Celebrating 50-years of Dance at Brown, the season will kick off with the annual Family Weekend Dance Concert performed in Ashamu Dance Studio, October 18 - 20. Featuring works choreographed by faculty, alumni and guest artists from the Providence community, Family Weekend Dance welcomes students and their families into the dance community at Brown and marks the beginning of a new year of art making and community engagement.
Running October 31 - November 10, MFA Playwriting students will present fully staged productions of their senior thesis plays. Dry Swallow by Lucas Baisch ‘20 MFA is made up of three intertwining narratives, all trapped in the confines of a shipping container. Kemps by Emma Horwitz ‘20 MFA is a contemporary queer epic set in the pine-wood of the Pennsylvanian forest during one four-week session at a summer camp. Initially developed during the 2018 Writing is Live Festival, Lucas Baisch’s Dry Swallow and Emma Horwitz’s Kemps will each receive a limited four-performance run in Stuart Theatre.
TAPS Fall Dance Concert, featuring all-student choreography, will run November 21 - 24 in Ashamu Dance Studio. Mentored by faculty, students will work in collaboration with production designers in a process that mirrors professional practice. This unique opportunity will provide students with an in-depth understanding of what a professional production process looks like, from conception to presentation.
In a process comparable to the Fall Dance Concert, each year a graduating senior concentrator in the department is chosen to direct a project of their choosing. This year Harrison Epstein ‘19 will direct the historical drama, The Diary of Anne Frank, a play by Frances Goodrich & Albert Hackett, based upon the book “Anne Frank: The Diary of a Young Girl,” newly adapted by Wendy Kesselman. In this powerful adaptation, Anne Frank emerges from history a living, lyrical and gifted young girl confronting the increasing horror of her time with wit and determination. With a team of all-student designers, mentored by faculty and staff, The Diary of Anne Frank will run December 5 - 8 in Leeds Theatre.
Opening the spring semester, the 1977 Obie Award winning Fefu and Her Friends, by Maria Irene Fornes, will run February 27 - March 8 in Stuart Theatre. Directed by Assistant Professor Sarah dAngelo, Fefu and Her Friends follows the lives of eight women attending a gathering at a country home. Part two of Fefu’s unique structure features four scenes which will be performed simultaneously. Audience members will rotate from scene to scene, offering each group a different perspective and culminating in each having seen every scene in varying order.
Race, by Pulitzer Prize winning playwright David Mamet, turns the spotlight on what we think, but cannot say. When three lawyers find themselves tasked with the defense of a wealthy white man charged with the rape of a young black woman, dangerous truths are revealed as opinions explode to the surface. This provocative tale of sex, guilt, and bold accusations, directed by Professor Kym Moore, will be presented in Leeds Theatre, April 2 - 12.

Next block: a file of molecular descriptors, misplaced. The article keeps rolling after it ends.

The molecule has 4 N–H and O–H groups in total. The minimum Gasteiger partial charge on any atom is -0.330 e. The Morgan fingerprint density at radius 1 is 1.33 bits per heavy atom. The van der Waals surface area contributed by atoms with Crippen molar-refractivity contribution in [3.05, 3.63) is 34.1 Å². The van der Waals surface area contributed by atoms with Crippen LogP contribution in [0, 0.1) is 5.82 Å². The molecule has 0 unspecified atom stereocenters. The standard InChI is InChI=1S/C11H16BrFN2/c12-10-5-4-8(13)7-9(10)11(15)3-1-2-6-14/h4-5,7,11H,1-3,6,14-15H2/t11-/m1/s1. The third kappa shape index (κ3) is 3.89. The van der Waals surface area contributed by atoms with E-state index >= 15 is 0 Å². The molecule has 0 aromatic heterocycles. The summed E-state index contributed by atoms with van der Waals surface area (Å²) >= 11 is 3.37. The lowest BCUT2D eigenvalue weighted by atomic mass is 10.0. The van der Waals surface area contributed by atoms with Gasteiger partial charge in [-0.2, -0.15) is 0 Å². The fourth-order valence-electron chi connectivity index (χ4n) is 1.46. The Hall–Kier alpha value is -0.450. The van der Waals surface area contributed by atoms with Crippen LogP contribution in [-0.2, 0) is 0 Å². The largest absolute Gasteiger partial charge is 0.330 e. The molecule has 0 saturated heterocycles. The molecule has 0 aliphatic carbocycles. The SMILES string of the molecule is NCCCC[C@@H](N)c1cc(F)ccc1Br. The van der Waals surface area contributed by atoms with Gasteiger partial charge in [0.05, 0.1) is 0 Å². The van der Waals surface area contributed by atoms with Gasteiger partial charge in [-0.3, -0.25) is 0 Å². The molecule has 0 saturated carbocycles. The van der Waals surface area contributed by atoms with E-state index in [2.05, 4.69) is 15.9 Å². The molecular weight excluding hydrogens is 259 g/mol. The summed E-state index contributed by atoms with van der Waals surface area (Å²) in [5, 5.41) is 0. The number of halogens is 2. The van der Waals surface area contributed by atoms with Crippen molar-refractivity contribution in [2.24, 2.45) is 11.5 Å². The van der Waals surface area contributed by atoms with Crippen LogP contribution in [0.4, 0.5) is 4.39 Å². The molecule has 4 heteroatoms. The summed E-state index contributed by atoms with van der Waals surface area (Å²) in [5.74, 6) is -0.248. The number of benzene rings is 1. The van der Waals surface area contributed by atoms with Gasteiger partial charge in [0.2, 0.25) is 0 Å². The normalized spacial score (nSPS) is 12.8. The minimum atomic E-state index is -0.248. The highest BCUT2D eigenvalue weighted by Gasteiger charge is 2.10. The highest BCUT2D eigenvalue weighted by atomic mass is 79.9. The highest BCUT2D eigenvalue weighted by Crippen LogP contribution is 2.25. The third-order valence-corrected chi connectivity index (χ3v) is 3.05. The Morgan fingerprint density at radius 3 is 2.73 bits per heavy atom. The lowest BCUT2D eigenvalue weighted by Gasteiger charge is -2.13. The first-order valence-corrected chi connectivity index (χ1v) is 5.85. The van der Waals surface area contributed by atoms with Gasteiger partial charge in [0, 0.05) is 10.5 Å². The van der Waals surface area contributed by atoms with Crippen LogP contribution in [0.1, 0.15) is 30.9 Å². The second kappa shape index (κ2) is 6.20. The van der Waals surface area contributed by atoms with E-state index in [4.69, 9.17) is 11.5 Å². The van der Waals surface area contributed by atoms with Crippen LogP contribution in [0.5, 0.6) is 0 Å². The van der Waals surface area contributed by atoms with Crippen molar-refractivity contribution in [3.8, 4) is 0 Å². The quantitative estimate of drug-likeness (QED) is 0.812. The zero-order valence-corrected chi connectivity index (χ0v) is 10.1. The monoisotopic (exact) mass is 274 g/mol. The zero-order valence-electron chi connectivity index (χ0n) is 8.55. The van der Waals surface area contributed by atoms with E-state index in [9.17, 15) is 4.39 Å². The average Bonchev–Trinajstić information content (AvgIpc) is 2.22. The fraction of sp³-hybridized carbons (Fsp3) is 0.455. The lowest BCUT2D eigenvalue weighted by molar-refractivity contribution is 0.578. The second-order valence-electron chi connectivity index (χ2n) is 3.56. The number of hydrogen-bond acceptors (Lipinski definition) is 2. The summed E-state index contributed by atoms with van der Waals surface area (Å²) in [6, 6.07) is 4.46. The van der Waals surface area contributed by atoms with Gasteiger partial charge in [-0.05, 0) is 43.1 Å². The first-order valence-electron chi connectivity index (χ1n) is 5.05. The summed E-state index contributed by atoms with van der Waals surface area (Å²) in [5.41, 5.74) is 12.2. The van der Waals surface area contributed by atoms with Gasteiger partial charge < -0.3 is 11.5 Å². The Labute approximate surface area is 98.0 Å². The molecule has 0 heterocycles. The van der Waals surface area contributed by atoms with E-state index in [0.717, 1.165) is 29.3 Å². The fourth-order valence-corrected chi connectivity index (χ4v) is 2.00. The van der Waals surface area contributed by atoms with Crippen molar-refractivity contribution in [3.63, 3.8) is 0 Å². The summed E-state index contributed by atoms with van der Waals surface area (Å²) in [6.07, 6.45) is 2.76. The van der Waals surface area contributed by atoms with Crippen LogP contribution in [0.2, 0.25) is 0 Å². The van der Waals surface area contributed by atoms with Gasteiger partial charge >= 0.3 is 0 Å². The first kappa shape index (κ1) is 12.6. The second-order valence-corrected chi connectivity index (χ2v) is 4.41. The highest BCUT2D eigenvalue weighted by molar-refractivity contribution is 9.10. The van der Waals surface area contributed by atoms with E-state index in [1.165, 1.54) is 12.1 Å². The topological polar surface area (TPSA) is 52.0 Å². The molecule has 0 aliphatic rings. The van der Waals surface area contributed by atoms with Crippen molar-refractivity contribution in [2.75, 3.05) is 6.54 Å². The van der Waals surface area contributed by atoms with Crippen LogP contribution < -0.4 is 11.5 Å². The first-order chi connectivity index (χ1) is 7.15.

In continued celebration of 50 years of Dance at Brown, the TAPS season will close with the annual Festival of Dance Concert, April 30 - May 3 in Stuart Theatre. The Festival of Dance will feature dance theatre works from historical and contemporary repertories as well as devised new works by students, faculty and professional choreographers from around the world.
Brown University’s 2019-2020 season is produced by the Department of Theatre Arts & Performance Studies’ Sock & Buskin. A prime example of Brown University’s dedication to student-centered learning, Sock and Buskin is a dynamic board of students, faculty and staff, who select and produce the theatrical productions at Brown University’s Department of Theatre Arts and Performance Studies. Founded in 1901 by Professor Thomas Crosby of the Brown University English Department, Sock & Buskin has since produced an unbroken record of 116 seasons.
Brown has an ambitious vision for the arts as an integral presence throughout our liberal arts education. We believe the arts are fundamental to critical inquiry into the most important questions facing humanity around the world. The arts create a spark that cultivates creative expression in all forms, stimulating discovery and fueling innovative thinking. At Brown, artists operating at the highest levels of their crafts learn from and inform scholars and students in disciplines across the sciences and humanities.
Performances typically take place Thursday through Saturday at 8pm and 2pm on Sundays, though there is some variation between productions and we strongly recommend going to our website to check performance times. Tickets are $15 (adults) / $12 (seniors) / $7 (students). For more information and performance details, please visit brown.edu/theatre.